I was waiting at the bus stop after visiting my father this morning and a red kite sailed over my head. I have seen one or two patrolling the tiny village in the past but this was the closest it had got – unfortunately it looks very small in a hurried smartphone photograph.
They must be in the top ten of the most majestic sights to be seen in the English countryside – the phrase poetry in motion being completely accurate in this case.
I took this photo moments before the image of cornfield poppies in my previous post. It is called Windmill Hill. I have always assumed that the ring of trees on the mound at the top indicate the place where the actual windmill stood but I have never delved into the history of the place. It is patently long gone.
One of the botanical groups I used to belong to when living in Wiltshire organised several field trips to the site but sadly I never attended. The flora is apparently quite interesting.
For those familiar with my landscape paintings I have portrayed Windmill Hill a number of times (albeit in a modern art idiom) but always from the Collingbourne Road on the other side. I have also painted the hill on the opposite side of the valley (Sidbury Hill) which has an iron age hill fort on top. I have managed to attend field trips on this latter site (including a none too successful one listening to nightingales – or not listening to nightingales as it turned out!) plus worked there on many occasions clearing scrub. It is extremely evocative as you stand on the crest waiting for the bonfires to burn down and watching the dusk descend across the plain below.
Anyway that is enough of that; hopefully there will be a horticultural post next time!
The task at Little Durnford in 2009 was dedicated to removing tree seedlings from the important hillside grassland. This ranks along with ragwort pulling as a severely boring job – although the views across the Avon valley made up for this. The seedlings were mainly ash and there were thousands of them! The reserve is owned by the Wiltshire Wildlife Trust and is actually grazed by Jacob’s sheep and also (I think) cattle but obviously they needed a hand!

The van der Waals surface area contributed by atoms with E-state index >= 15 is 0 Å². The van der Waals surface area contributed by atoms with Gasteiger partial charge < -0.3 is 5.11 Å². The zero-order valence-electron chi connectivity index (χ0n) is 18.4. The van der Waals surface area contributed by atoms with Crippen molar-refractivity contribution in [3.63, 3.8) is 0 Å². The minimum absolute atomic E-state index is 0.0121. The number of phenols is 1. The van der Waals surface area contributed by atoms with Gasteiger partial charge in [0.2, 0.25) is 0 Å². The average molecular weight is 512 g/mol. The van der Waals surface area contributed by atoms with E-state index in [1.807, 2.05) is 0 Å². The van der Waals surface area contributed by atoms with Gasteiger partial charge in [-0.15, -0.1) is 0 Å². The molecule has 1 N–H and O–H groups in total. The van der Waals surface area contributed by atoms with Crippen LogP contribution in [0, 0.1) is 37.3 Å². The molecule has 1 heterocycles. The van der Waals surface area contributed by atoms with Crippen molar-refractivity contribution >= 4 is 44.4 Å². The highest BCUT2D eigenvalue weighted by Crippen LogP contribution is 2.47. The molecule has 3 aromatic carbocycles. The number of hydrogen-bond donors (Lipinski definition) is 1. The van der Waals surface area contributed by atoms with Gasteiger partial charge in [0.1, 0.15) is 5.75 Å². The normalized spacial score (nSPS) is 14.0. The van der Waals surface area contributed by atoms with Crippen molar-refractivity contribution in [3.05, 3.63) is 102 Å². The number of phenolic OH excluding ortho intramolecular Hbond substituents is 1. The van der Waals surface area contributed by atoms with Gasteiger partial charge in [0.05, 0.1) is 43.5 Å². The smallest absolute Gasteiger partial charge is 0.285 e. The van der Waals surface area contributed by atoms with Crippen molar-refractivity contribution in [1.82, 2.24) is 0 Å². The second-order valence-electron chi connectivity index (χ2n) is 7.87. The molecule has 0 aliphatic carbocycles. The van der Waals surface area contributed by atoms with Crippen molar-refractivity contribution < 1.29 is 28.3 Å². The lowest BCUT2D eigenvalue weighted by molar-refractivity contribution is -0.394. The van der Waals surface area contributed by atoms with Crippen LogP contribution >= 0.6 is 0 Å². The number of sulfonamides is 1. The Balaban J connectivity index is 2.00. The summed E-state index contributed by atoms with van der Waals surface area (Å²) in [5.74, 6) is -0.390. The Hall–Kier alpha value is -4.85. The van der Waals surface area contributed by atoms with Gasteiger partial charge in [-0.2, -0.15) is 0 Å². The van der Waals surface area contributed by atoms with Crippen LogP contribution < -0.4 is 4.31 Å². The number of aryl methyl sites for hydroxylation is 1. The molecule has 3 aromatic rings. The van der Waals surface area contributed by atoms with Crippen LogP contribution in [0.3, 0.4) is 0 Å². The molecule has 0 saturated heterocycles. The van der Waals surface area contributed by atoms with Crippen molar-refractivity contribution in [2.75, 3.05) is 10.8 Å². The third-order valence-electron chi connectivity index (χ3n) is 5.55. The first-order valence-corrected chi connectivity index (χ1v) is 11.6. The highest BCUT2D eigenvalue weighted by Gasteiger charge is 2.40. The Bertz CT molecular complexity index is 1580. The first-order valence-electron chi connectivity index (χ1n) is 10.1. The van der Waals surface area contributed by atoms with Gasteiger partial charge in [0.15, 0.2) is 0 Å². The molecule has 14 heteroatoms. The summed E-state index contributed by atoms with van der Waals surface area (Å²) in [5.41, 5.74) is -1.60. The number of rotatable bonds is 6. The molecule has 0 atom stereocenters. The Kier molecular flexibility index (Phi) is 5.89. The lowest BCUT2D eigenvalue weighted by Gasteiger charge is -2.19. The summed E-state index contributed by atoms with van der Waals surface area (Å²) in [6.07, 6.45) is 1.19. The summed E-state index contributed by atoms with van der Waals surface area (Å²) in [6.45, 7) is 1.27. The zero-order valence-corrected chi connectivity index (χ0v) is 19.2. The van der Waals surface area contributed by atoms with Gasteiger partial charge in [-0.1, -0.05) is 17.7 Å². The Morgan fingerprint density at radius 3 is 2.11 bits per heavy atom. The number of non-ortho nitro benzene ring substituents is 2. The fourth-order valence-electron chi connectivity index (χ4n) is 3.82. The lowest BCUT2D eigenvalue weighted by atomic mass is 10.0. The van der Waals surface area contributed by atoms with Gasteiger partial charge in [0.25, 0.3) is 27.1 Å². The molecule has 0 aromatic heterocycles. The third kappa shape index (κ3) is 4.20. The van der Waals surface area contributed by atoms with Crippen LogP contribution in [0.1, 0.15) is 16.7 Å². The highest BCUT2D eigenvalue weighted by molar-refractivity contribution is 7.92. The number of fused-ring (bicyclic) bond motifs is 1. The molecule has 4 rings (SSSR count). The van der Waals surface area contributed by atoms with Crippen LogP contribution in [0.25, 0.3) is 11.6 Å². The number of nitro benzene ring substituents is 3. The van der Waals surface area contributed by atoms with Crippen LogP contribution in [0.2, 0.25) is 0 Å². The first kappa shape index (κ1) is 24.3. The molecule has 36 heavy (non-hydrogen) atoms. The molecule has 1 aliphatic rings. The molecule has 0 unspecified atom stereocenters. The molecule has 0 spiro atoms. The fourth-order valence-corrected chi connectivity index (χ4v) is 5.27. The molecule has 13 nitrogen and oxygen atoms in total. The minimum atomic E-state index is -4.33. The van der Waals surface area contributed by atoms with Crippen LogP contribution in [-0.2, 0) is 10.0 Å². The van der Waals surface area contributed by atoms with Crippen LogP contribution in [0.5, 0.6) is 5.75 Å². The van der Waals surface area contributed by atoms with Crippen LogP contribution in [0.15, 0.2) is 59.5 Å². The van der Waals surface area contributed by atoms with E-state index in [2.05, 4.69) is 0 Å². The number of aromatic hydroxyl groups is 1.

These photos and the ones done a year earlier at the same reserve are my only record of the hundreds of conservation tasks I did from 1990. I wouldn’t have taken these except I was by then a proud owner of a mobile phone with a camera – now replaced with a smart phone which is even more flexible. I do wish smart phones and blogs were around earlier!
Little Durnford In The Avon Valley was the first nature reserve I worked at in the Autumn of 1990. It was a lovely day with glorious views and I have been a practical wildlife conservationist ever since!
Although it has some nice stands of trees including beech the reserve is managed for the very rich downland above the trees – sheep and cattle are used as part of the management scheme but our group often worked at the site during the Autumn/Winter cutting down tree seedlings (especially ash) and cutting back scrub as it encroached on the grassland.
At the illustrated task the group was clearing up and burning branches from felled trees. The trees were taken down by contractors some time earlier. The slope got steeper as the day went on!
This task took place at the beginning of the 2011/2012 conservation season (now finished) we were cutting down small isolated hawthorn and rose plants that would, if left to their own devices, shade out the grass and other flora. The site was extremely steep and we were stacking the cut scrub at the bottom – so extremely hard work (it wasn’t too bad coming down but then you had to go all the way up again!).
This is a picturesque reserve close to Salisbury. It is owned by the Wiltshire Wildlife Trust and has a large array of wild flowers and associated fauna (butterflies etc.). During the Autumn and Winter months scrub is cut back to stop encroachment into the important grassland.